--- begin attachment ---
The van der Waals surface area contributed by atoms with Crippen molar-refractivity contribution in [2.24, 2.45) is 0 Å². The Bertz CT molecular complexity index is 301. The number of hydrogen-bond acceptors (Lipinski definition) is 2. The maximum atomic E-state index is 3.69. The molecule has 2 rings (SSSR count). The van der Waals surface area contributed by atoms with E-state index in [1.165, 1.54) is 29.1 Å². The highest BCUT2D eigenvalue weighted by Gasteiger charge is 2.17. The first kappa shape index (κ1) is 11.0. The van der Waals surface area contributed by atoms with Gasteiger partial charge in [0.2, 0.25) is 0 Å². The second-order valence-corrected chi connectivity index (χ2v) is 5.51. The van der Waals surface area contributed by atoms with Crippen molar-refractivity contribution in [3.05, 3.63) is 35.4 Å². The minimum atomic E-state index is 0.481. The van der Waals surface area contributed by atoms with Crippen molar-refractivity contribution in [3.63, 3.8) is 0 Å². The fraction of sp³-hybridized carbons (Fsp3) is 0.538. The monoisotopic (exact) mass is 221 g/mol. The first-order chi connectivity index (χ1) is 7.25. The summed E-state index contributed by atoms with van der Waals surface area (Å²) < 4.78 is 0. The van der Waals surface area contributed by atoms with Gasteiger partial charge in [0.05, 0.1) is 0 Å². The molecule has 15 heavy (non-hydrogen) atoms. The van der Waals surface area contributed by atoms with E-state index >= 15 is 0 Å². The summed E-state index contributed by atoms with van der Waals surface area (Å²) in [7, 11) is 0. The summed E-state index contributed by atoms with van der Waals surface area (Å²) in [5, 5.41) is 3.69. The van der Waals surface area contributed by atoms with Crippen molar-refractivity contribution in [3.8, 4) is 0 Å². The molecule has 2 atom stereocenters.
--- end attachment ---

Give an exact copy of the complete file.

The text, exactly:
The van der Waals surface area contributed by atoms with Crippen molar-refractivity contribution in [2.24, 2.45) is 0 Å². The Bertz CT molecular complexity index is 301. The number of hydrogen-bond acceptors (Lipinski definition) is 2. The maximum atomic E-state index is 3.69. The molecule has 2 rings (SSSR count). The van der Waals surface area contributed by atoms with E-state index in [1.165, 1.54) is 29.1 Å². The highest BCUT2D eigenvalue weighted by Gasteiger charge is 2.17. The first kappa shape index (κ1) is 11.0. The van der Waals surface area contributed by atoms with Gasteiger partial charge in [0.2, 0.25) is 0 Å². The second-order valence-corrected chi connectivity index (χ2v) is 5.51. The van der Waals surface area contributed by atoms with Crippen molar-refractivity contribution in [3.05, 3.63) is 35.4 Å². The minimum atomic E-state index is 0.481. The van der Waals surface area contributed by atoms with Crippen molar-refractivity contribution in [3.63, 3.8) is 0 Å². The fraction of sp³-hybridized carbons (Fsp3) is 0.538. The monoisotopic (exact) mass is 221 g/mol. The first-order chi connectivity index (χ1) is 7.25. The summed E-state index contributed by atoms with van der Waals surface area (Å²) < 4.78 is 0. The van der Waals surface area contributed by atoms with Gasteiger partial charge in [0.05, 0.1) is 0 Å². The molecule has 15 heavy (non-hydrogen) atoms. The van der Waals surface area contributed by atoms with E-state index >= 15 is 0 Å². The summed E-state index contributed by atoms with van der Waals surface area (Å²) in [7, 11) is 0. The summed E-state index contributed by atoms with van der Waals surface area (Å²) in [5, 5.41) is 3.69. The van der Waals surface area contributed by atoms with Crippen molar-refractivity contribution in [3.8, 4) is 0 Å². The molecule has 2 atom stereocenters.